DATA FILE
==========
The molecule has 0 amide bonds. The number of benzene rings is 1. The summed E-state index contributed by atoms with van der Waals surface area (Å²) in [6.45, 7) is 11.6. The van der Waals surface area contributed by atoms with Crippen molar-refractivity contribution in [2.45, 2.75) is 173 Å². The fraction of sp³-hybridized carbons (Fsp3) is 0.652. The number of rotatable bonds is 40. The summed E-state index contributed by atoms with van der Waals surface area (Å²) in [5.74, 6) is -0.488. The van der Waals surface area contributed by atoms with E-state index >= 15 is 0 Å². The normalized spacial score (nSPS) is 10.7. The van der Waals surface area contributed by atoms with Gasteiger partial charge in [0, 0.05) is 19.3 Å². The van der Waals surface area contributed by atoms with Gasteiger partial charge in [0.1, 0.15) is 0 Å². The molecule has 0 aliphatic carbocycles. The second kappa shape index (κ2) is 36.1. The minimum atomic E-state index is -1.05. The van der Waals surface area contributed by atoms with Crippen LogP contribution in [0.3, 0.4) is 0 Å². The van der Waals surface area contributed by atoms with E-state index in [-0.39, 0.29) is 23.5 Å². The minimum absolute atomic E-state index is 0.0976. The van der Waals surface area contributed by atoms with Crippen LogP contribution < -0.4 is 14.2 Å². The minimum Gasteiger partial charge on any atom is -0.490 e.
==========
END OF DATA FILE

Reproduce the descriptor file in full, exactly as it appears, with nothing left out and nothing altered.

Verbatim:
The molecule has 0 amide bonds. The number of benzene rings is 1. The summed E-state index contributed by atoms with van der Waals surface area (Å²) in [6.45, 7) is 11.6. The van der Waals surface area contributed by atoms with Crippen molar-refractivity contribution in [2.45, 2.75) is 173 Å². The fraction of sp³-hybridized carbons (Fsp3) is 0.652. The number of rotatable bonds is 40. The summed E-state index contributed by atoms with van der Waals surface area (Å²) in [5.74, 6) is -0.488. The van der Waals surface area contributed by atoms with E-state index >= 15 is 0 Å². The normalized spacial score (nSPS) is 10.7. The van der Waals surface area contributed by atoms with Gasteiger partial charge in [0, 0.05) is 19.3 Å². The van der Waals surface area contributed by atoms with Gasteiger partial charge in [0.1, 0.15) is 0 Å². The molecule has 0 aliphatic carbocycles. The second kappa shape index (κ2) is 36.1. The minimum atomic E-state index is -1.05. The van der Waals surface area contributed by atoms with Crippen LogP contribution in [0.3, 0.4) is 0 Å². The van der Waals surface area contributed by atoms with E-state index in [-0.39, 0.29) is 23.5 Å². The minimum absolute atomic E-state index is 0.0976. The van der Waals surface area contributed by atoms with Crippen LogP contribution < -0.4 is 14.2 Å². The minimum Gasteiger partial charge on any atom is -0.490 e.